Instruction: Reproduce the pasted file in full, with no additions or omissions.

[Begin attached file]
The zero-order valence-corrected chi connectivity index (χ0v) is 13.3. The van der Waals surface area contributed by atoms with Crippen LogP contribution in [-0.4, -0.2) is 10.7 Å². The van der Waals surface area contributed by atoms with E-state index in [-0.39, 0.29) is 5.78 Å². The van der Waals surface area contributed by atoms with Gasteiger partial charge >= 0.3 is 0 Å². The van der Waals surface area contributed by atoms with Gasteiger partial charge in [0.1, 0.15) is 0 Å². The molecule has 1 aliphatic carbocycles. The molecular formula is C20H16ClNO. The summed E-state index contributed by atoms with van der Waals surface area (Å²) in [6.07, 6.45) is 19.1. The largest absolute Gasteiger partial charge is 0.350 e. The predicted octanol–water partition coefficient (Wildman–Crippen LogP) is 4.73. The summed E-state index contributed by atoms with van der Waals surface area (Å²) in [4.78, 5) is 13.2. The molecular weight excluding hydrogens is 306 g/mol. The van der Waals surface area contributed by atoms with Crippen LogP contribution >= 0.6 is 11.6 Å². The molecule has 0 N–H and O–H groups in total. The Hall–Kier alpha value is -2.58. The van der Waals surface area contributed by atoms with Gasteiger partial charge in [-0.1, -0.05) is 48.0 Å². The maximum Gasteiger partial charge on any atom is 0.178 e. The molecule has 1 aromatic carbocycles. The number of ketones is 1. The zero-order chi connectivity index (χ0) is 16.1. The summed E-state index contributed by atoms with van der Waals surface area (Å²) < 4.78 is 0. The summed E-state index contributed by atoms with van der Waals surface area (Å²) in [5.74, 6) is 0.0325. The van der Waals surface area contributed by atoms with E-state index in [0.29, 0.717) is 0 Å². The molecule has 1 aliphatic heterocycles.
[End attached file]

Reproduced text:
The zero-order valence-corrected chi connectivity index (χ0v) is 13.3. The van der Waals surface area contributed by atoms with Crippen LogP contribution in [-0.4, -0.2) is 10.7 Å². The van der Waals surface area contributed by atoms with E-state index in [-0.39, 0.29) is 5.78 Å². The van der Waals surface area contributed by atoms with Gasteiger partial charge >= 0.3 is 0 Å². The van der Waals surface area contributed by atoms with Gasteiger partial charge in [0.1, 0.15) is 0 Å². The molecule has 1 aliphatic carbocycles. The molecular formula is C20H16ClNO. The summed E-state index contributed by atoms with van der Waals surface area (Å²) in [6.07, 6.45) is 19.1. The largest absolute Gasteiger partial charge is 0.350 e. The predicted octanol–water partition coefficient (Wildman–Crippen LogP) is 4.73. The summed E-state index contributed by atoms with van der Waals surface area (Å²) in [4.78, 5) is 13.2. The molecular weight excluding hydrogens is 306 g/mol. The van der Waals surface area contributed by atoms with Crippen LogP contribution >= 0.6 is 11.6 Å². The molecule has 0 N–H and O–H groups in total. The Hall–Kier alpha value is -2.58. The van der Waals surface area contributed by atoms with Gasteiger partial charge in [-0.1, -0.05) is 48.0 Å². The maximum Gasteiger partial charge on any atom is 0.178 e. The molecule has 1 aromatic carbocycles. The number of ketones is 1. The zero-order chi connectivity index (χ0) is 16.1. The summed E-state index contributed by atoms with van der Waals surface area (Å²) < 4.78 is 0. The summed E-state index contributed by atoms with van der Waals surface area (Å²) in [5.74, 6) is 0.0325. The van der Waals surface area contributed by atoms with E-state index in [0.29, 0.717) is 0 Å². The molecule has 1 aliphatic heterocycles.